Leaving Something Behind: Creating Community with Photos

Peter West Carey March 24, 2014 8

Giving back while traveling can be one of the most rewarding experiences any of us receive when getting off our couch and heading into the vast, exciting world. As a photographer, I look for ways in which my skill and trade can help benefit the world through which I travel, and that is why I have experimented with an idea that you might find helpful on your own travels.


The concept is simple. – I call it “giving a picture.” How many times have you asked, “May I take your picture?” Something about that phrase – one I have requested many, many times – bugged me until I realized it was the word ‘take’ that didn’t sit well with me. Here I am, a guest in another country and all I am doing is taking photos; of people, cities, mountains. Never giving.

I turned that around on a past trip to Nepal with the help of a portable printer. My printer was made by Polaroid (yes, they are still around) and was created with the traveler in mind. It would connect to any camera with a USB cable and came with instant ink (ZINK) paper that functions much the same as the classic Polaroid instant film from days of old. It has an internal battery to allow it to be used away from outlets.

The older model of the printer had some quirks (the battery life was horrid) but it worked well enough for me to snap and ‘give’ some photos while on the trail in the Nepali Himalayas. Checking updates for this post, I see Polaroid has a new model of an instant, portable printer called the GL-10 which creates a larger image (3″x4″) and works with Bluetooth devices (but not iPhones). More info on the printer can be found on Polaroid’s site. As a disclaimer, I have no connection with Polaroid and there are likely other printers on the market that are just as good.

Why go to the trouble of bringing along another electronic device while traveling? For me, it is about sharing the experience while meeting new people and places. How many of us carry pictures of loved ones or our home country when we travel so we can share who we are with the people we meet? This is an extension of that concept.

Also, to people in certain areas of the world, a photo is like gold. While camera phones are making inroads to the far-flung corners of the globe, physical photos are still cherished by an older generation. It’s something tangible that doesn’t need electricity to view. It’s always there – a reminder of loved ones while they may be away from home. It’s a moment in time that can bring a smile to the heart of the viewer. It’s also a gift, something that nearly any of us would be happy to receive in an age when less and less photos are being printed and handed to friends, families, and strangers. It’s a way of building bridges between locals and visitors, especially when there is a language barrier involved. Photography is the perfect medium to reach across that barrier and connect. And isn’t that why we travel – to connect with someone or something new?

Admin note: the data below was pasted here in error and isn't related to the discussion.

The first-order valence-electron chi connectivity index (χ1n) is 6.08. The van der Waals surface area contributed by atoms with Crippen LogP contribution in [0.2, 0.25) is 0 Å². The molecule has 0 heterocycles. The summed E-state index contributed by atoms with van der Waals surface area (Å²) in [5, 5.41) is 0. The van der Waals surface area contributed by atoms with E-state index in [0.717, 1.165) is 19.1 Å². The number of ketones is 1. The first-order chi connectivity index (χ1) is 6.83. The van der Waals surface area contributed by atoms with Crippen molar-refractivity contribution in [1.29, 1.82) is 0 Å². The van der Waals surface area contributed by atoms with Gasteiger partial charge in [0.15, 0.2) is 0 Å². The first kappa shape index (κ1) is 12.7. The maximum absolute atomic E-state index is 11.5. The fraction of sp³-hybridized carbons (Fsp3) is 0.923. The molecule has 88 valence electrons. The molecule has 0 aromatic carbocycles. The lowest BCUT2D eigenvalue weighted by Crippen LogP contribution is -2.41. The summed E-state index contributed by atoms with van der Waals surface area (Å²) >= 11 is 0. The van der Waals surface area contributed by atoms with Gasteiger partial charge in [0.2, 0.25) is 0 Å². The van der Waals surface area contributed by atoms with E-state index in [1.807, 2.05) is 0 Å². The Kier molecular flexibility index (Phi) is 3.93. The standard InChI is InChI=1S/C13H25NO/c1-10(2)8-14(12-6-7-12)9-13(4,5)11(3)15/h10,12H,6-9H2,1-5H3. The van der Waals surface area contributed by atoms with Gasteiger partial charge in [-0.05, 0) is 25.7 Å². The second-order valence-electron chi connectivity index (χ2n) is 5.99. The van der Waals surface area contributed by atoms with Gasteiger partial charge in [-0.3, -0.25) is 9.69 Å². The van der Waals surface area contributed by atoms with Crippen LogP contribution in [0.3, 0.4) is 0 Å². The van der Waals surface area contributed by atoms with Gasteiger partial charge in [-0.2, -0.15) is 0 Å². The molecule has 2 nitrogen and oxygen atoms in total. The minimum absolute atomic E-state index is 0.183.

The next time you travel with a camera, consider bringing along a portable printer. You will still take home the amazing photos you desire and you’ll leave behind many new smiles and new friends along the way.

Tips On Portable Printer Use

  • As mentioned, I have not used the newest version of the Polaroid printer but from reviews on Amazon.com, it seems like a big improvement over the old unit I have.
  • The unit is only one pound in weight but a little too big for a pocket it seems. If you have a purse or backpack, this shouldn’t be a problem.
  • Bring plenty of paper and test the unit before you leave.
  • Be patient. The prints take a minute to print out (but you don’t have to wait for them to expose, as you did the old Polaroid prints).
  • You can print directly from a point and shoot camera, mirrorless 4/3rds or DSLR, but you have to shoot in JPEG mode. Most cameras that shoot RAW allow for dual mode shooting and this is an excellent use of that feature.
  • The USB cable to connect directly to cameras is standard in case you forget/lose yours.
  • Put the date and maybe your contact info on the back of the print as a point of reference.

Is it important for you to give back while you are travelling, too? What have you done or experienced while out on the road? Share your stories in the comments below!


  1. Christine March 31, 2014 at 8:43 am - Reply